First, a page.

Japanese scientists: chimpanzees can remember faces no worse than humans

Chimpanzees are able to identify the face of their relatives in the same way as we do. Such a discovery can shed light on the evolution of man from monkeys to the present, scientists say.

Faces are the key to a person’s social life, conveying basic data about how he feels at a particular moment.

Chimpanzees can recognize faces no worse than humans.

Thus, people primarily pay attention to this particular part of the body. For example, when faces in a photograph are mixed with images of other objects, such as cars and houses, people can detect a specific face without much effort.

Previous studies have also shown that people see faces differently than they see other objects; for example, face recognition changes markedly if people are shown upside down, or when the face image is modified so that the nose and mouth are located under the eyes. These latest results show that the human brain analyzes faces based on an integrated approach - that is, it understands the images of faces by looking at them as a whole.

More and more often, scientists believe that chimpanzees are the closest relatives of mankind, and they are also able to see faces differently than other things.

“The animals very quickly found a face among the various objects provided to them.” Said lead author of the study, Masaki Tomonaga, scientist at the Kyoto University Research Institute.

To learn more about the reaction of monkeys to their appearance, scientists first decided to experiment in this direction, selecting three adult individuals - Chloe, Pendis and Au, so that they would find a chimpanzee's face, a banana, a car and a house among groups of other images on the touch screen.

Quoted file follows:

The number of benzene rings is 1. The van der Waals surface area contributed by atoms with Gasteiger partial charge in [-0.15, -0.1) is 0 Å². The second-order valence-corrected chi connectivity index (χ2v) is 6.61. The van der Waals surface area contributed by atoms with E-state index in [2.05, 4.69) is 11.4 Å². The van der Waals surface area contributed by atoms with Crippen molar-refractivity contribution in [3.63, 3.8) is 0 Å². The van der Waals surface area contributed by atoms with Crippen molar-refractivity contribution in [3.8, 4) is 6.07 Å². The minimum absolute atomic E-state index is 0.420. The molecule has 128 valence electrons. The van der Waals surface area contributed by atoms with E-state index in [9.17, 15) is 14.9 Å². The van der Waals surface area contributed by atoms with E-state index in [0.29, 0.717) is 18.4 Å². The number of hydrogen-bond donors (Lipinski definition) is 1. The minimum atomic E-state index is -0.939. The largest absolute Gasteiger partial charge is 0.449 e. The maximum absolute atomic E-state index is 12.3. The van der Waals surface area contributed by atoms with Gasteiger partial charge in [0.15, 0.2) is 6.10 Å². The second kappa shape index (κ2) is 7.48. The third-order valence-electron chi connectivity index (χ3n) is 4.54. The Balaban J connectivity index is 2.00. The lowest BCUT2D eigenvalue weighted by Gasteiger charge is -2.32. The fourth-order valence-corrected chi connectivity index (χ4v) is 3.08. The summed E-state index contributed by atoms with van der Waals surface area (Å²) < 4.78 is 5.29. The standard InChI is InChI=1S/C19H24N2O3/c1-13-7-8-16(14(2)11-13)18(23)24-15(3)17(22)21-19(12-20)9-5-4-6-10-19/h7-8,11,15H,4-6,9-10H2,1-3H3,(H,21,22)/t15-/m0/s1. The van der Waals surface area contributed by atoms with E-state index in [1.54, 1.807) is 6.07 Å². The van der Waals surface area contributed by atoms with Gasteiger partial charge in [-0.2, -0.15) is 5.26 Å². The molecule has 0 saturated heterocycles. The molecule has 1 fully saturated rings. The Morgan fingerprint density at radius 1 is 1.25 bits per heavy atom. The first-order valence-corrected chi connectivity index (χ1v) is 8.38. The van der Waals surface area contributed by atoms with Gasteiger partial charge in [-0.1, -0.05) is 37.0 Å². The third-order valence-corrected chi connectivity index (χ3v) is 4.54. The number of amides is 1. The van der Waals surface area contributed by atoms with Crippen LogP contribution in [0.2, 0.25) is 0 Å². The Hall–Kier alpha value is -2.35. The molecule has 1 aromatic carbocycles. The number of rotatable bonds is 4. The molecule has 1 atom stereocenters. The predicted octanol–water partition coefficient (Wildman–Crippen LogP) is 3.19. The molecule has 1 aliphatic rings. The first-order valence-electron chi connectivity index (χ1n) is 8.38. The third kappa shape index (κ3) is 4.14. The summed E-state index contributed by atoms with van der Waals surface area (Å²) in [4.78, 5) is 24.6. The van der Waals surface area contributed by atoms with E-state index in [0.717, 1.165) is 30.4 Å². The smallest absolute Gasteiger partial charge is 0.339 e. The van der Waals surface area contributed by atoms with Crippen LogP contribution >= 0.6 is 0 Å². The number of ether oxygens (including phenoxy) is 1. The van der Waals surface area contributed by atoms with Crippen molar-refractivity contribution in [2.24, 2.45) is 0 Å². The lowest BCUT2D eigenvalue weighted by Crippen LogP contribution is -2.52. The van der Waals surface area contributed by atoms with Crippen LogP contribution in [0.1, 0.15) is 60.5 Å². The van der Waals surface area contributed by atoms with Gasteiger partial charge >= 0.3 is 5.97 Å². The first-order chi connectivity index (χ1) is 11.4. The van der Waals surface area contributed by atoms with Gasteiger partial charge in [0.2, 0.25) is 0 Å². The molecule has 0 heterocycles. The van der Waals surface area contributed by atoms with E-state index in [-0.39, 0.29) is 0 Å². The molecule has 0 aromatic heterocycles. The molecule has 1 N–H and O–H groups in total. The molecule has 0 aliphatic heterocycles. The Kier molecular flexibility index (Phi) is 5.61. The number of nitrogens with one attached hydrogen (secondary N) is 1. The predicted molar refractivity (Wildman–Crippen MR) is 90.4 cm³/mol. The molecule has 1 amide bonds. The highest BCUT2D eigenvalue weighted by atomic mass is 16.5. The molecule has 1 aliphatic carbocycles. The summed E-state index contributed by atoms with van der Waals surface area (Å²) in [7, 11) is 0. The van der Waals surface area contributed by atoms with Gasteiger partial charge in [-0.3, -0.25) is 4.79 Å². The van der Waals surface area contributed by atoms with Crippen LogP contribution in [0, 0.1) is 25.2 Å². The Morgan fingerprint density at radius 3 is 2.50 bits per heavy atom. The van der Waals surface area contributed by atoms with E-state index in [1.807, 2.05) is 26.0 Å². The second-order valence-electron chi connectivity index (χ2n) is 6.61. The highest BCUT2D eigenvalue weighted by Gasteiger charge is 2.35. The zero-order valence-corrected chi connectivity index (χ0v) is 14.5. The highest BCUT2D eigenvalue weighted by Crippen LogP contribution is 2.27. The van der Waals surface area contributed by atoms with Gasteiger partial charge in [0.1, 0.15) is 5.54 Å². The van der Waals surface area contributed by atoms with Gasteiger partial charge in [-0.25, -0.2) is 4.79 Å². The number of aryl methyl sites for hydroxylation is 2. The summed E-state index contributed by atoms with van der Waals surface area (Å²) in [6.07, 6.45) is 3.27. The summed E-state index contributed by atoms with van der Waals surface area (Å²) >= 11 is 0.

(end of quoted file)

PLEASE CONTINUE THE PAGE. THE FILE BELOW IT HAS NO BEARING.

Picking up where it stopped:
Researchers found that the monkeys did an excellent job and without any hesitation recognized the face of a chimpanzee.

However, the ability of a chimpanzee to detect a relative's face is significantly hindered when it was turned upside down. This suggests that monkeys can analyze faces holistically, as humans do.

“In the process of evolution, humans and chimpanzees have developed specialized facial processing capabilities. - said Tomonaga. “This means that the face plays a very important social role in both forms.”

Chimpanzees identified the banana in the photo as successfully as the face. However, further research showed that such a quick reaction to fruit was due to its ability to distinguish yellow.

With a black and white image of a banana, the animal took more time to pass the test. Future research could show how well other primates recognize each other's faces, and at what age they can do it.

Watch the video: The Cognitive Tradeoff Hypothesis (February 2020).

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